What kinds of questions should you ask your interviewer at the end of the interview?

Your asking the interviewer questions and the small talk between the two of you are opportunities where the interviewer is assessing your cultural fit with their firm.  They’re thinking, “what kinds of things have interested this candidate so far and what are they interested in learning more about?”  

My advice here is to think through why you want to go into consulting.  What do you want out of your time in consulting?  What questions come out of that thought process and that you’d want to learn more about that this interviewer may answer for you. 

For example, in my case as someone coming from a PhD background, I was curious about how PhD’s develop in consulting, what strengths they already bring and how much their soft skills improve.  So I would ask this kind of question to a more junior consultant in the first round who either has a PhD themselves or who has worked closely with PhDs in consulting.  I think that demonstrated to my interviewers that I would fit in well with the feedback-focused culture at McKinsey and that I would be open to and take feedback seriously in order to develop my soft skills that PhD’s don’t come in with.  Everyone has distinct things they’re interested in learning more about so think through yours.  It may interest you to learn about opportunities to do consulting engagements abroad so ask about that. 

I want to emphasize that you want to ask questions appropriate for the audience. I would never ask a partner or senior partner in the final round about what it’s like to work with a PhD because at their level, their peers are not freshly minted PhD’s.  Instead I would ask them about some idea or trend that I find interesting in their industry of expertise.  For example, I’d ask a partner who is focused on oil and gas about recent news involving OPEC.  (When I interviewed in the Houston office, I suspected that I’d encounter an oil and gas partner, so I had been reading oil and gas news in the preceding days).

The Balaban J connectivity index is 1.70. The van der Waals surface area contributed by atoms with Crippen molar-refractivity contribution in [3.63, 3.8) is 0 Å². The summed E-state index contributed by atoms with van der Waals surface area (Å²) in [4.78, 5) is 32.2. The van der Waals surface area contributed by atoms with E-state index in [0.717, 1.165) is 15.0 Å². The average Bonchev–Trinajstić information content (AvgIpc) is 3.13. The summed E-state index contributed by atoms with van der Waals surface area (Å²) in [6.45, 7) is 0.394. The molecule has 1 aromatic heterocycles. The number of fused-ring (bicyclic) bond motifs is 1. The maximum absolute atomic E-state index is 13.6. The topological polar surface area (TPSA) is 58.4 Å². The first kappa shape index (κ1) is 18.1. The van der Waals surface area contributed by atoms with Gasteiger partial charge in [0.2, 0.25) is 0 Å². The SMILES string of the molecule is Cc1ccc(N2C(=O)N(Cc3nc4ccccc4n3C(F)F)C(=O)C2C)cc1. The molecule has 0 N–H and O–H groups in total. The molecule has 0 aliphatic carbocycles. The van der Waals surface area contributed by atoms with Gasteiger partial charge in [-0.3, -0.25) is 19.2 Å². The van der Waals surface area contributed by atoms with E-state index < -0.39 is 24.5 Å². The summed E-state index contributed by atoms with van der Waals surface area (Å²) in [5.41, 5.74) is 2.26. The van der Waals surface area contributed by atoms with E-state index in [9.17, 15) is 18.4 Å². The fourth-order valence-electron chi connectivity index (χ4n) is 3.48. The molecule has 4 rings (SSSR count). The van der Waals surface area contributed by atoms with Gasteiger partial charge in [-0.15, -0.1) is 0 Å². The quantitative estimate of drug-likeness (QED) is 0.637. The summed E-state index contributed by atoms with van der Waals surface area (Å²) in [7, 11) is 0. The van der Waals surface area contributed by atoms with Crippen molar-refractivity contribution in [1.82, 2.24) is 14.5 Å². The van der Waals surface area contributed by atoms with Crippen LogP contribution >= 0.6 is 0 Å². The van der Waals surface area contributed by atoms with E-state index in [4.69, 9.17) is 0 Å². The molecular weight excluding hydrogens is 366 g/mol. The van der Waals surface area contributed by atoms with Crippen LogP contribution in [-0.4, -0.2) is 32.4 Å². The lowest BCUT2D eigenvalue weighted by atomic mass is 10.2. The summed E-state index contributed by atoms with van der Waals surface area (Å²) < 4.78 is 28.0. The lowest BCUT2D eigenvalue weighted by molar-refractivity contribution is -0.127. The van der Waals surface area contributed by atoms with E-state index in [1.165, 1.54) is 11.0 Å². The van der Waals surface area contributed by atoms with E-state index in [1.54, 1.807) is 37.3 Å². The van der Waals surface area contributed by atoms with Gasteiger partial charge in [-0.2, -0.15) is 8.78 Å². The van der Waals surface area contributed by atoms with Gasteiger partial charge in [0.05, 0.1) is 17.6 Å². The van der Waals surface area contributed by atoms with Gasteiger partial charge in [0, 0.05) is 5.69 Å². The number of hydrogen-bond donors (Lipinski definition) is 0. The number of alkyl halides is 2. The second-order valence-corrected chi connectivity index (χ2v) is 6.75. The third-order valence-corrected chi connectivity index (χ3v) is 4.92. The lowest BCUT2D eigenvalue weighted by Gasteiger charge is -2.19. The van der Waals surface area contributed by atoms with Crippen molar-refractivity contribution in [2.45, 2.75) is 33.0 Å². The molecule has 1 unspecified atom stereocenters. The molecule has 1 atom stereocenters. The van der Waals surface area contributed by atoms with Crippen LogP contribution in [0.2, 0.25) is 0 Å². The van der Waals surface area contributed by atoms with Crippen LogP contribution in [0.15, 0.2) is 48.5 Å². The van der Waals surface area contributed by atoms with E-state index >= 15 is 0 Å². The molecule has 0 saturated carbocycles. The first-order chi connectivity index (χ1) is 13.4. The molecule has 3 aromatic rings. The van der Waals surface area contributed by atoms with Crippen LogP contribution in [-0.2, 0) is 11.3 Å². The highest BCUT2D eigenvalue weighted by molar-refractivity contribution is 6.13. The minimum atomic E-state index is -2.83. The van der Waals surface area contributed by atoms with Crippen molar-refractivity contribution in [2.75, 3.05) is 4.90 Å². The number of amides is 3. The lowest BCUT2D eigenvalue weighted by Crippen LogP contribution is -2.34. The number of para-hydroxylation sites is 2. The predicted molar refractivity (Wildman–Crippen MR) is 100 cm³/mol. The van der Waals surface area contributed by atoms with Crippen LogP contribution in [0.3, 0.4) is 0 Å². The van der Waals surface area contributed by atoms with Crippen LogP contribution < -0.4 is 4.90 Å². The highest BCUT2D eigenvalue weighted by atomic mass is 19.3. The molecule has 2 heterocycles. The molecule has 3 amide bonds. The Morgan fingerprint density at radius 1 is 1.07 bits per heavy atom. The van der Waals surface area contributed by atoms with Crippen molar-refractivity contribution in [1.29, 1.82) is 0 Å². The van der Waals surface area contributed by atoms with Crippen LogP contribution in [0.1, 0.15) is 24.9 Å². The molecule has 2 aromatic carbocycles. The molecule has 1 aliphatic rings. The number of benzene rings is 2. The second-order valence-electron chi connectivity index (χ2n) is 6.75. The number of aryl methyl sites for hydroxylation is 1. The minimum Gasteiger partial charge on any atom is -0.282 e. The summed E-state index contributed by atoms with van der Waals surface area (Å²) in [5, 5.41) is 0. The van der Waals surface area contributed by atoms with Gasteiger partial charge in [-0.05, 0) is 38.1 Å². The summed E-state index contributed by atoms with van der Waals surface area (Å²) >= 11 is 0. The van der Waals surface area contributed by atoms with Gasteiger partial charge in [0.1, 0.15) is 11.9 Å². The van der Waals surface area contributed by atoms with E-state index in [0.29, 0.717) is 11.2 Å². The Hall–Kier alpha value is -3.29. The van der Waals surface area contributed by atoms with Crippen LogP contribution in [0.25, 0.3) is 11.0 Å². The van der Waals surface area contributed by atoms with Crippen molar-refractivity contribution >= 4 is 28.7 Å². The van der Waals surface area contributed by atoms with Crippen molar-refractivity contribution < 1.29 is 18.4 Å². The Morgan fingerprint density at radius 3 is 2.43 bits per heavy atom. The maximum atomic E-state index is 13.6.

Pay close attention to the background of your interviewer from the biographical information you receive prior to your interview and when they introduce themselves to you.  Then try to intersect your interests with their experiences.  Another one of my interviewers specialized in public sector work.  Public sector was something I wanted to get involved with but it wasn’t at the top of my list.  I admitted to him I didn’t know much about McKinsey’s work in the public sector but that I was interested in learning more if there was anything he could share with me.  We ended up having a fascinating discussion about work that McKinsey was doing in Colombia. 

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